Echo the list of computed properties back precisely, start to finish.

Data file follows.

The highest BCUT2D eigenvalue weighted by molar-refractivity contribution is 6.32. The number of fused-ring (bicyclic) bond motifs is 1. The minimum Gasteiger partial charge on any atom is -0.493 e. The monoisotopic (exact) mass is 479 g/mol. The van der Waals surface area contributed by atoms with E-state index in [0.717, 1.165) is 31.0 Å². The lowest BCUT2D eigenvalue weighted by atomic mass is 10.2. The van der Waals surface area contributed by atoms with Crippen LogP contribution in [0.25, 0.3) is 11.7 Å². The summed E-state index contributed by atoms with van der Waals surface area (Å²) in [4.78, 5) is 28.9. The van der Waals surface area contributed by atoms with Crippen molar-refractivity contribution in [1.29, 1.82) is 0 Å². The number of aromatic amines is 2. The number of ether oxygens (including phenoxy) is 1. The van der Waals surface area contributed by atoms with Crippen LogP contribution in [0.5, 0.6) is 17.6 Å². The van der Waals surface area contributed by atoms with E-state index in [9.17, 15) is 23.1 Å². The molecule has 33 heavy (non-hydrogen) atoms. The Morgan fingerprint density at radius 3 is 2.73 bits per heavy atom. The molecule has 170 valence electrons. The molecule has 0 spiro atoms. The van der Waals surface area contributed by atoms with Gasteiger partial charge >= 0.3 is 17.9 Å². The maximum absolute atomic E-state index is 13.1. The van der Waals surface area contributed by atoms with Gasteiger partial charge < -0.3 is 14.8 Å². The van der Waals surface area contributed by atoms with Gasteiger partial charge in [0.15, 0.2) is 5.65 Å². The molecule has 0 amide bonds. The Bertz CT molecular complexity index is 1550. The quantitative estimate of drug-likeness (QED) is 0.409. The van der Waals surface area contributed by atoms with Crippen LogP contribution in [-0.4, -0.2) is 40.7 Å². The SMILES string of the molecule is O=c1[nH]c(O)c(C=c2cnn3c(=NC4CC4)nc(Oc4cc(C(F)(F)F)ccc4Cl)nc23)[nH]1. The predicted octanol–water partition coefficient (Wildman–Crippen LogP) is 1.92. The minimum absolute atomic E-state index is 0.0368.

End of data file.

The highest BCUT2D eigenvalue weighted by molar-refractivity contribution is 6.32. The number of fused-ring (bicyclic) bond motifs is 1. The minimum Gasteiger partial charge on any atom is -0.493 e. The monoisotopic (exact) mass is 479 g/mol. The van der Waals surface area contributed by atoms with E-state index in [0.717, 1.165) is 31.0 Å². The lowest BCUT2D eigenvalue weighted by atomic mass is 10.2. The van der Waals surface area contributed by atoms with Crippen LogP contribution in [0.25, 0.3) is 11.7 Å². The summed E-state index contributed by atoms with van der Waals surface area (Å²) in [4.78, 5) is 28.9. The van der Waals surface area contributed by atoms with Crippen molar-refractivity contribution in [1.29, 1.82) is 0 Å². The number of aromatic amines is 2. The number of ether oxygens (including phenoxy) is 1. The van der Waals surface area contributed by atoms with Crippen LogP contribution in [0.5, 0.6) is 17.6 Å². The van der Waals surface area contributed by atoms with E-state index in [9.17, 15) is 23.1 Å². The molecule has 33 heavy (non-hydrogen) atoms. The Morgan fingerprint density at radius 3 is 2.73 bits per heavy atom. The molecule has 170 valence electrons. The molecule has 0 spiro atoms. The van der Waals surface area contributed by atoms with Gasteiger partial charge >= 0.3 is 17.9 Å². The maximum absolute atomic E-state index is 13.1. The van der Waals surface area contributed by atoms with Gasteiger partial charge < -0.3 is 14.8 Å². The van der Waals surface area contributed by atoms with Gasteiger partial charge in [0.15, 0.2) is 5.65 Å². The molecule has 0 amide bonds. The Bertz CT molecular complexity index is 1550. The quantitative estimate of drug-likeness (QED) is 0.409. The van der Waals surface area contributed by atoms with Crippen LogP contribution in [-0.4, -0.2) is 40.7 Å². The SMILES string of the molecule is O=c1[nH]c(O)c(C=c2cnn3c(=NC4CC4)nc(Oc4cc(C(F)(F)F)ccc4Cl)nc23)[nH]1. The predicted octanol–water partition coefficient (Wildman–Crippen LogP) is 1.92. The minimum absolute atomic E-state index is 0.0368.